On Storytelling, or, Pay Attention Already, you stubborn git.

(Wherein the stubborn git is myself and no one else)

I’ve been sitting at (I thought) chapter 6 on the current WiP since January or February. The goal was to have the whole thing completely finished by March. I’m halfway there, and I love everything about this world, but I haven’t touched it since February at the latest, and in the convening months I’ve started to dread getting back to it. It’s become this huge weight, and this has as much to do with the magic of storytelling as the technical aspects of story telling, which is why it gets to go here. It deal with the spirit of storytelling, the drive, the desire to keep going, and how I keep tricking myself into losing it.

First things first, I do not have 6 chapters done. I have 7 kick-ass chapters and a good portion of 8 finished. The outline has this wrapped up in 14. It’s important for me to be able to say to my internal nay-sayer that I am able to say, “No, I’m MORE than halfway there, neener, now shut up, you liar!”

Secondly though, and more to the point, when I reach that far into a story and the desire to cease writing comes upon me, I really need to pay attention to what that says about where the story is going.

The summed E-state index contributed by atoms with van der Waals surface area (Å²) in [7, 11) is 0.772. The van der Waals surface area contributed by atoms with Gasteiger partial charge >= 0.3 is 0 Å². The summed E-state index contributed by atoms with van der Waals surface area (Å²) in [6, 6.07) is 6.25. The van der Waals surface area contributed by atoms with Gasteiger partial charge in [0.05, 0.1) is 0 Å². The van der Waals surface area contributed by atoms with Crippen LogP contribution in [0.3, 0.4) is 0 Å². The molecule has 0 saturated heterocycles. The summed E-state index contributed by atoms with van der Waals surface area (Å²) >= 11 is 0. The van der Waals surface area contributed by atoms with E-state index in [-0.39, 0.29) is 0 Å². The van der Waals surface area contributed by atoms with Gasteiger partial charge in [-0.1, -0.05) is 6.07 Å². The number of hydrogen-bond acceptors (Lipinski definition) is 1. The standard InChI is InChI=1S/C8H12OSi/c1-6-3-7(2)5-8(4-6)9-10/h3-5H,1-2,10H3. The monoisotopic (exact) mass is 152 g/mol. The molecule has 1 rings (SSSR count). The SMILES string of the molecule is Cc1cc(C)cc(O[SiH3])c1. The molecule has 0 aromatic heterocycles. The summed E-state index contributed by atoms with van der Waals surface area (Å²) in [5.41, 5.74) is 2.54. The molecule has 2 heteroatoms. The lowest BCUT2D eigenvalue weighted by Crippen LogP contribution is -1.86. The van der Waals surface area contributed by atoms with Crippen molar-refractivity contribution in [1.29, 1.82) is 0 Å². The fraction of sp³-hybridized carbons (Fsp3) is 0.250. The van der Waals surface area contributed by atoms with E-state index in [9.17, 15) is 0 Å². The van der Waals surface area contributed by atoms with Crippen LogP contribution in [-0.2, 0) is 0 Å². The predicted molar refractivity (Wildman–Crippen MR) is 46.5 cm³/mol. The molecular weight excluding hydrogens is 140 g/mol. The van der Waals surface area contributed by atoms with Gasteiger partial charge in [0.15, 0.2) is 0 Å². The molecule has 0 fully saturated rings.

Yes, it’s historically been common for me to go two, three, five, even seven months between serious writing jags. But that hasn’t been true in years, and more to the point, I don’t want it to be true ever again. I’ve word hard to not require that much down time anymore, and I have too many things to write to be able to afford it again. Granted, much of that time I was in some serious pain, but ideally that should slow me down, not cut me off entirely.

I reread my material this week, and I considered the next few chapters I have outlined, and I realized they were wrong. They didn’t fit the characters, or the story, and I didn’t want to write them. My MCs are going  through some angst, but I tossed in a big misunderstanding that would drive a wedge between them that they would have to work to overcome, and I realized that that was wrong for them. Obviously I still need to torture the heck out of them, but I need to do it in a different way.

This reminds me, too, that my typical modus operandi with writing longer fiction is: write the bulk of it. Watch the second half fall apart. Re-write the second half from scratch. I don’t mind, because that’s how it works for me, but I thought with using an outline and plotting out each chapter before I write it that I would not be losing time to this method anymore. Instead, maybe not. Which, fine, whatever.

What I want to take from this is the knowledge that, if I find myself not wanting to write, something is wrong. Either I’m tired, I’m sick, I need mental refueling and rest, or something isn’t right with the story. Going forward I think I’ll give myself two weeks tops to see if it’s about being sick or tired or refueling, and then I need to seriously consider where the story is going. Stories make me excited; I love telling them because I love getting to know about them. Poor Roern and Charlie. They fought my destroying their budding relationship as best they could. They don’t get this particular angst, I need to save that for book two . . . .

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